In the product liability context, statutes of repose developed more recently, with the first enacted in Utah in 1977. (28) By 1981, twenty-one states enacted statutes of repose in product liability, (29) and considerable variety existed in terms of drafting and claims subject to repose periods. This initial influx of legislation signaled an effort to soften the explosion of product liability litigation and perceived crisis following the advent of strict liability in this area. (30) These statutes reflect the pressure placed upon legislatures by defendant insurance companies, manufacturers, and distributors who held grave reservations regarding the potential perpetual time frame under which they might retain liability for problems with their or their insured's merchandise. (31) As of 2005, fifteen states (32) utilized time-certain product liability statutes of repose, although considerable variety exists in terms of the period of termination, as well as the particular products, injuries, and types of claims subject to the statute of repose. (33)

    2. Defining Statutes of Repose in Product Liability. The majority of the scholarship surrounding statutes of repose centers on those dubbed "time-certain." (34) These statutes terminate a plaintiff's right to bring a claim after a period of time calculated from the point when the product first entered the market (i.e., when first sold/distributed). (35) The other type of repose statutes, termed "useful life," operates differently and is discussed infra. (36) Typically ranging from six up to fifteen years, time-certain statutes operate as an absolute bar to recovery and terminate plaintiffs' rights to bring claims without any consideration or reference to the point in time when plaintiffs begin to suffer or discover an injury. (37) "[T]he time for filing under a statute of repose is directly related to the age of the product at issue rather than the date on which the plaintiff suffered harm." (38) Most statutes of repose apply to all categories of defects and do not distinguish between suits brought under a negligence theory of recovery or allegations of strict liability, such as defective manufacture, design, or inadequate warning. (39) As one writer has cogently stated, "[I]ndeed the hallmark of statutes of repose is that they can bar the filing of a suit even before a plaintiff suffers an injury, let alone discovers it." (40)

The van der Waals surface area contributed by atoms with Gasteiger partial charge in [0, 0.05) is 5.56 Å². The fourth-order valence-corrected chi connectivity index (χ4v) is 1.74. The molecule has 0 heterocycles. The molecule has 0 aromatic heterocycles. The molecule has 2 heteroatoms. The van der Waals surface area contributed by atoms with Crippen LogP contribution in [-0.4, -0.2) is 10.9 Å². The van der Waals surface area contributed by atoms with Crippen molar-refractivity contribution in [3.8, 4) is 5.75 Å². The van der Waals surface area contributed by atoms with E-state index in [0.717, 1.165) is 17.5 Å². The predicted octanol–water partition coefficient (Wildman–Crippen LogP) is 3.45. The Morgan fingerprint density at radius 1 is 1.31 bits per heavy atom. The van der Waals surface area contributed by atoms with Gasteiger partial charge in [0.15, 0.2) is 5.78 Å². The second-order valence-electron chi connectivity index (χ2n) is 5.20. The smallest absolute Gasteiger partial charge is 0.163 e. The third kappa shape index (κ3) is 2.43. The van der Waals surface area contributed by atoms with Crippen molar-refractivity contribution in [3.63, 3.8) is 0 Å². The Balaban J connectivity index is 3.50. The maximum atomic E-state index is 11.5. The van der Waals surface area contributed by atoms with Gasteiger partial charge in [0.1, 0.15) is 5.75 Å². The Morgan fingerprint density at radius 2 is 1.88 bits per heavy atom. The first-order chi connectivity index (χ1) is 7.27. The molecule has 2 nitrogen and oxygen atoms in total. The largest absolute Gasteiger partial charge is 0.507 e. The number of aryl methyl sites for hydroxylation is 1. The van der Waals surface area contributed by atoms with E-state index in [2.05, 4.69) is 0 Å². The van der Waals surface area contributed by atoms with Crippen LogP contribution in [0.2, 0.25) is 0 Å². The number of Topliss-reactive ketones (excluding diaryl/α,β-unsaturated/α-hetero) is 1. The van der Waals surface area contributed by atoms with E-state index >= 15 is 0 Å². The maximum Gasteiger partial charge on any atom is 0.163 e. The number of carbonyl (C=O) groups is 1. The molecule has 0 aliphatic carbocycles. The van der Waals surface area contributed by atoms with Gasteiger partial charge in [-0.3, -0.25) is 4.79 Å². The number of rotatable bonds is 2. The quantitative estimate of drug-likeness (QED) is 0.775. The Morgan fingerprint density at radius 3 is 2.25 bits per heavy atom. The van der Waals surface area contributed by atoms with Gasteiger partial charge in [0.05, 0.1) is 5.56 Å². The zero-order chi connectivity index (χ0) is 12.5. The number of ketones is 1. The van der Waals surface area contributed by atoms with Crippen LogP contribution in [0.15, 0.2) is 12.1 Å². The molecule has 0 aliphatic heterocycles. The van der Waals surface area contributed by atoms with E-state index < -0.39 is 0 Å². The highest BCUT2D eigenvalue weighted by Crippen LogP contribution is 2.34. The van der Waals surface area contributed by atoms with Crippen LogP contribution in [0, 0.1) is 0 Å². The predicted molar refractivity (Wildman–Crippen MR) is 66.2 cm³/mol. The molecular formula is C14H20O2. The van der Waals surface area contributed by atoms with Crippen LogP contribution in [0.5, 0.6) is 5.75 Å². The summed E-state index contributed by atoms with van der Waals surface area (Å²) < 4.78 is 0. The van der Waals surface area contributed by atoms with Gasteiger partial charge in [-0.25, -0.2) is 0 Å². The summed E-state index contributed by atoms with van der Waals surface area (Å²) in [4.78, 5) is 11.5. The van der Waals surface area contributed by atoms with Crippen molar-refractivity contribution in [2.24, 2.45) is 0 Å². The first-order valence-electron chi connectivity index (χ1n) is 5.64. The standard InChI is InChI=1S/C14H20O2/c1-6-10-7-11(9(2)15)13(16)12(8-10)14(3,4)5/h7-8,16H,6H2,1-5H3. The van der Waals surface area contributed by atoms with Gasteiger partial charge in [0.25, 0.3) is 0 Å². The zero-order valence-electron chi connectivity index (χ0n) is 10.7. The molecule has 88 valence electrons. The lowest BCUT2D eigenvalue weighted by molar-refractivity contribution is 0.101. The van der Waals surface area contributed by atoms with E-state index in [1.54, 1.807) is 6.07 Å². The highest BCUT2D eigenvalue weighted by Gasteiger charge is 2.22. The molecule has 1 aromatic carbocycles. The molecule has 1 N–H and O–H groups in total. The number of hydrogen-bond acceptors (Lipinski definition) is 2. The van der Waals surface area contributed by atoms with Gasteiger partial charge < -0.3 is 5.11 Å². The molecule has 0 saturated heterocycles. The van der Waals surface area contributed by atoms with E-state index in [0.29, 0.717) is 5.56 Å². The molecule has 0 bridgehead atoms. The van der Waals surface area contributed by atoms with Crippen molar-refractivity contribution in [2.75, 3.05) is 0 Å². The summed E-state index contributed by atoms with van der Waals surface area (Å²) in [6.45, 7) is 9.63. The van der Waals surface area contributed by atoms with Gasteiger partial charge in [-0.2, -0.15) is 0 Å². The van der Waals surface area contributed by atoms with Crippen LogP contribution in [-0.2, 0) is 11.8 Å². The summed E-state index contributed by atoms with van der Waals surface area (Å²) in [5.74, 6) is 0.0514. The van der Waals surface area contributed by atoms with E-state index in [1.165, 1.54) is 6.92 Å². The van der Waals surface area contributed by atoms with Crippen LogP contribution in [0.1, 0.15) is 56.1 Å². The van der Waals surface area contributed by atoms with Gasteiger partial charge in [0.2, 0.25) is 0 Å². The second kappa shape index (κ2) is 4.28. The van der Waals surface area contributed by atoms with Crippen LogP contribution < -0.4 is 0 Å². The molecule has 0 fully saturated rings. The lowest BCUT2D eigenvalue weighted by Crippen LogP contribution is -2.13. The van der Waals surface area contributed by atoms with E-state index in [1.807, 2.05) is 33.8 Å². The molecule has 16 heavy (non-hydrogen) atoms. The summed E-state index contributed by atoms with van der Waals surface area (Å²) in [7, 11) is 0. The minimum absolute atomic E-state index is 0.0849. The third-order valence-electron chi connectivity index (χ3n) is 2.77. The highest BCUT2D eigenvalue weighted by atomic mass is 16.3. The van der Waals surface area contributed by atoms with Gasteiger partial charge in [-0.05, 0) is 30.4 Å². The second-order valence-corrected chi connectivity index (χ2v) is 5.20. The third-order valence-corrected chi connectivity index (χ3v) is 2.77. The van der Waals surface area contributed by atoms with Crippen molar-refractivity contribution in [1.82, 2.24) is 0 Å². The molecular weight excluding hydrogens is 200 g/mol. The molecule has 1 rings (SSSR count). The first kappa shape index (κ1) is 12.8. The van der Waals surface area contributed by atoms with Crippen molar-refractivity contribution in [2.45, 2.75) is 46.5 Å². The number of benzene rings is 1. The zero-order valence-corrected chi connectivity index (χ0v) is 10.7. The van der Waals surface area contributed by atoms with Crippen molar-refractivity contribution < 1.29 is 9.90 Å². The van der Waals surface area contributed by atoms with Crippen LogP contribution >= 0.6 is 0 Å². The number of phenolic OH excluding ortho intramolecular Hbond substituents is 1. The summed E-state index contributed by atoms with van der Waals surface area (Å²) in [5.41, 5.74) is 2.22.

The Indiana Product Liability Act (41) typifies the operation of repose statutes across jurisdictions:

      Sec. 1. (a) This section applies to all persons regardless of minority or legal disability. Notwithstanding IC 34-11-6-1, this section applies in any product liability action in which the theory of liability is negligence or strict liability in tort. (b) Except as provided in section 2 of this chapter, a product liability action must be commenced: (1) within two (2) years after the cause of action accrues; or (2) within ten (10) years after the delivery of the product to the initial user or consumer. (42)

      To illustrate the straightforward impact of this typical time-certain repose statute, suppose a company places product X on the market in 1996. Person A suffers/discovers some injury unquestionably caused by X in 2007 and files suit against the company in 2008. Person A's claim would be allowed under any state statute of limitation, (43) as A filed within two years of discovering the injury (discovery is synonymous with injury accrual in this context). (44) Person A's claim is still barred, however, because more than ten years passed after the entry of product X to the market place. No matter how compelling the evidence and no matter how egregiously harmed, person A retains no ability to continue through trial to recover in tort under a typical...